I read Gary Pisano’s Harvard Business Review article, “Can Science Be a Business?” today. It’s pretty mind-blowing. Its basic contention is that “biotech has not delivered on its promise because the industry’s structure–much of it borrowed from Silicon Valley–is flawed.” (114) Strong stuff.
To those of us who live here, the “Silicon Valley model” (whatever we happen to mean by that) sometimes is thrown about as a kind of silver bullet that can be profitably applied to any industry; but I think Pisano’s article offers some valuable clues to understanding the conditions that are necessary for it– or for other kinds of highly networked, open models of innovation– to work.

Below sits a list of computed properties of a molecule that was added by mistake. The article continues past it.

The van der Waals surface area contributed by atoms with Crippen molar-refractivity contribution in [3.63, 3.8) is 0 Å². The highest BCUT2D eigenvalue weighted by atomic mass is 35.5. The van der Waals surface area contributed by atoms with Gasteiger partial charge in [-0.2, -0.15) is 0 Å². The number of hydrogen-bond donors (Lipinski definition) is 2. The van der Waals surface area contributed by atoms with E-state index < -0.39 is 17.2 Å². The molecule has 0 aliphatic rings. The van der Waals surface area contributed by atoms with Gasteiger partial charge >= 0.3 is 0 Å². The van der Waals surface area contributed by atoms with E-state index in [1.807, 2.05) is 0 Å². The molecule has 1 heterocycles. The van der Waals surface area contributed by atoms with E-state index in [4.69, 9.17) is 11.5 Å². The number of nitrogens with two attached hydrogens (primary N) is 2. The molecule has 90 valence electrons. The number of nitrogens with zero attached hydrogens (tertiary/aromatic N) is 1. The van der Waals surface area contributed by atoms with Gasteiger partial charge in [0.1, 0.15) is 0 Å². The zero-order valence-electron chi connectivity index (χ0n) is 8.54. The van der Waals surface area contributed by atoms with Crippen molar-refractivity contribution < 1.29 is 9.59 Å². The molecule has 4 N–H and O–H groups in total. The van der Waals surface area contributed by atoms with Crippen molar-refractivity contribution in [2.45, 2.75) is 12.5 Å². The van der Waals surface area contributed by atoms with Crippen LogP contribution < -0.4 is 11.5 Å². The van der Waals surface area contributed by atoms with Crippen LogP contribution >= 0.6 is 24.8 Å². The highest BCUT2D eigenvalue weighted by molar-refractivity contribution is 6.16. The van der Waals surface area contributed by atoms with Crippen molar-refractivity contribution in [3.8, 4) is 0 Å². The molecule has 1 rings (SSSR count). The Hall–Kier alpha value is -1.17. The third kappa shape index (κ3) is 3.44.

Combined with last month’s conference in Finland on culture and innovation, where I gave a talk about the often-overlooked relationships between innovation and manufacturing (a particularly rich creator of productive cultural resources), I think I’m getting close to a better understanding of when networked, outsourced, or open innovation models work, and when they don’t.
[To the tune of The Beatles, “A Hard Day’s Night,” from the album “Anthology 1 (Disc 2)”.]